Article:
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The Unbearable Lightness of Seeing

The following is a condensed version of “The Unbearable Lightness of Seeing” by Rachel Lu, published at Law & Liberty.

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The Unbearable Lightness of Seeing

The following is a condensed version of “The Unbearable Lightness of Seeing” by Rachel Lu, published at Law & Liberty.

A year or so after we were married, my husband asked me a question. It was unexpected, but it started a train of thought that returned to me as I was reading David Brooks’ latest book, How to Know a Person.

Why are people constantly talking to me on planes? It was a common occurrence. My husband would pop in his earphones, take his Dramamine, and doze off, only to wake up hours later and find me still listening to the sad life story of the person on the other side.

I usually don’t mind. Some of these conversations are rather poignant. Some people discover that I’m religious, and start explaining why they left their childhood faiths. Once a father, on his way to visit young children from whom he was largely estranged, heard I was a mother and immediately broke my heart by asking for basic tips on how to interact with his kids. (How do you read a story to a child? Do they really like to be thrown into the air?)

I have more than once found myself staring at a baggage claim, musing on whether I ought to extend Airplane Rachel into other spheres of life. Brooks seems to think that we should go through our daily lives making a regular and concerted effort to “see” everyone around us, opening ourselves emotionally and dropping our protective barriers. Having read and considered his argument, I think it’s mostly wrong. “Openness” is not the key to resolving our modern epidemic of loneliness.


Brooks is surely right that humans crave intimacy and connection. But every human interaction cannot be the airplane encounter. People feel relatively free to unburden themselves on planes because, even though we are at close quarters, we are also surrounded by others. Most importantly, it’s unlikely you’ll ever see your airplane seat-mate again. In most contexts, emotional intimacy, like physical intimacy, can be dangerous and destructive if it happens in the wrong context. Teenagers learn this on the internet every day.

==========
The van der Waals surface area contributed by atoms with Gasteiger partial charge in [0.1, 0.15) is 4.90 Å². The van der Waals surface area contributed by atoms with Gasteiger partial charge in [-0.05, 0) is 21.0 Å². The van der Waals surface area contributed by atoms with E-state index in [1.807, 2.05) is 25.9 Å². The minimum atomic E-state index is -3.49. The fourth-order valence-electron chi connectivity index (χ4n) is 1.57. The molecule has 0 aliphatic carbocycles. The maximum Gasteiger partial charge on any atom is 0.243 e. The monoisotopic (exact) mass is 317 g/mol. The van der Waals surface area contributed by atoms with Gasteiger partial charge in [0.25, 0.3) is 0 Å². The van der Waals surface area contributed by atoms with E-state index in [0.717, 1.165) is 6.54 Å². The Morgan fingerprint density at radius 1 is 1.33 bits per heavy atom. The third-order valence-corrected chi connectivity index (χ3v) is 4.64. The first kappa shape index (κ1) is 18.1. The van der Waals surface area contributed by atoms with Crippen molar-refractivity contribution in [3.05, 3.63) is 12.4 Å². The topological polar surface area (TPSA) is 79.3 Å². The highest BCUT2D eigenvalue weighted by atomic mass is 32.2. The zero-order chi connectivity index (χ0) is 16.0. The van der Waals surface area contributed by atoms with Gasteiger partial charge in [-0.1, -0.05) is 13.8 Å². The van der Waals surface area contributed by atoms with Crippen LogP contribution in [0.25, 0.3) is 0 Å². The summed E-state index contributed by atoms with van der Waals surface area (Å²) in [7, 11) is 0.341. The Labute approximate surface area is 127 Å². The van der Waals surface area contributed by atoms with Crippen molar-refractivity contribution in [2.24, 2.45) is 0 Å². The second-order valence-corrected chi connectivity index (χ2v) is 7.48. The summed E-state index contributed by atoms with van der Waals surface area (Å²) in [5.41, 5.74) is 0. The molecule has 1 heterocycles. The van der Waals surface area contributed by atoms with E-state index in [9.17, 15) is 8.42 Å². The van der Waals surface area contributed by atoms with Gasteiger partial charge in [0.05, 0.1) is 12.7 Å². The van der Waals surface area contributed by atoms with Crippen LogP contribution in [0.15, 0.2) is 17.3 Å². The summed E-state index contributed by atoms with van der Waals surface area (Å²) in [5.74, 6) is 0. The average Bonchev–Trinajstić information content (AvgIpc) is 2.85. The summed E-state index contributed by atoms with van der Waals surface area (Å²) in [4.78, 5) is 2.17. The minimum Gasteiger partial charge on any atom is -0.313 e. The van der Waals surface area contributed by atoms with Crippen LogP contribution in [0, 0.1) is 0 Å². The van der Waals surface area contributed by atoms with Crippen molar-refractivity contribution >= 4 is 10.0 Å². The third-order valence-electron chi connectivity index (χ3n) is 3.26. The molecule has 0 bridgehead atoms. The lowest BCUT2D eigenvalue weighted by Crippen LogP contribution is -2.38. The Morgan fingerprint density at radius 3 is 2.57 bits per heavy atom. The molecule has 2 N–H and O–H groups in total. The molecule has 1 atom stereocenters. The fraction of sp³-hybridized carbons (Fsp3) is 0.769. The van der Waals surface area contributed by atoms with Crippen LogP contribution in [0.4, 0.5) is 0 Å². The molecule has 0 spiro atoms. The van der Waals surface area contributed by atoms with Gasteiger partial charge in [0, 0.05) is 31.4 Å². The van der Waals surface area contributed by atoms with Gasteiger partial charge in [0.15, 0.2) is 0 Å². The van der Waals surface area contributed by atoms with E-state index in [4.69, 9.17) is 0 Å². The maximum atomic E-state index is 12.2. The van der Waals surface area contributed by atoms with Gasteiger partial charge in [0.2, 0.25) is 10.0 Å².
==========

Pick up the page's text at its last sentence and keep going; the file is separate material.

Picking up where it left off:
People today are lonely because the more ordinary context in which they naturally seek intimacy has largely eroded. We haven’t lost our intrinsic ability to connect deeply with other people. Rather, we’ve lost the structures, associations, and forms of community that enable that connection to happen in healthy ways.

Unfortunately, Brooks does not seem to have a good grasp on the difference between morals and manners. Cads and con artists are often extremely good at making people “feel seen.” Demagogues have a superb instinct for reading moods. Does that immediate sense of connection really reveal who truly care about us? Intimacy should happen in the context of existing relationships because the people whose lives are deeply intertwined with ours have much better reasons to promote our real good, instead of using that intimate knowledge and familiarity to take advantage of us, or else just walking away and leaving us alone with our vices.

Brooks, though, has been telling us a similar story for years, in book after book about meritocracy and misplaced priorities. The plot is simple. Once, people cared about moral formation, and even our schools “thought it was their primary job to turn out people of character, people who would be honest, gentle, and respectful towards those around them.” Today we’re all narcissistically focused on career success, and the remedy is to be more other-oriented, following the road to character or finding the “second mountain” or whatever today’s metaphor may be. Stop being selfish and go make someone happy!

Outside of elite culture (which has always been Brooks’ real specialty), I can’t see this as a helpful diagnosis. America’s loneliest people are not busily raising Organization Kids; more likely they are spending several hours each day playing video games, aimlessly surfing, or watching porn, with absolutely no expectation that they will ever be interviewed for a fancy job. They’re not isolated by meritocracy. They’re isolated by purposelessness, and the empty pleasures that fill empty time.


For the record, most young children do like to be thrown into the air. I don’t know that because I’m such a wonderful, “other-centered” person. I know it because I have children. I’ve lived with them for quite a number of years, and inevitably you learn a few things about kids. For most people across history, it is family life, not cognitive psychology or self-help books, that supplied the first tutorial in virtue. Perhaps if we could have more of them, I’d finish my books on airplanes.

This article was originally published by Law & Liberty Exclusive and made available via RealClearWire.

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Rachel Lu is an Associate Editor at Law & Liberty and a Contributing Writer at America Magazine. After studying moral philosophy at Cornell, she taught for several years before retiring to focus on the moral formation of her own five sons. She writes on politics, culture, religion, and parenting.

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Donald R. Laster, Jr

Excellent article.


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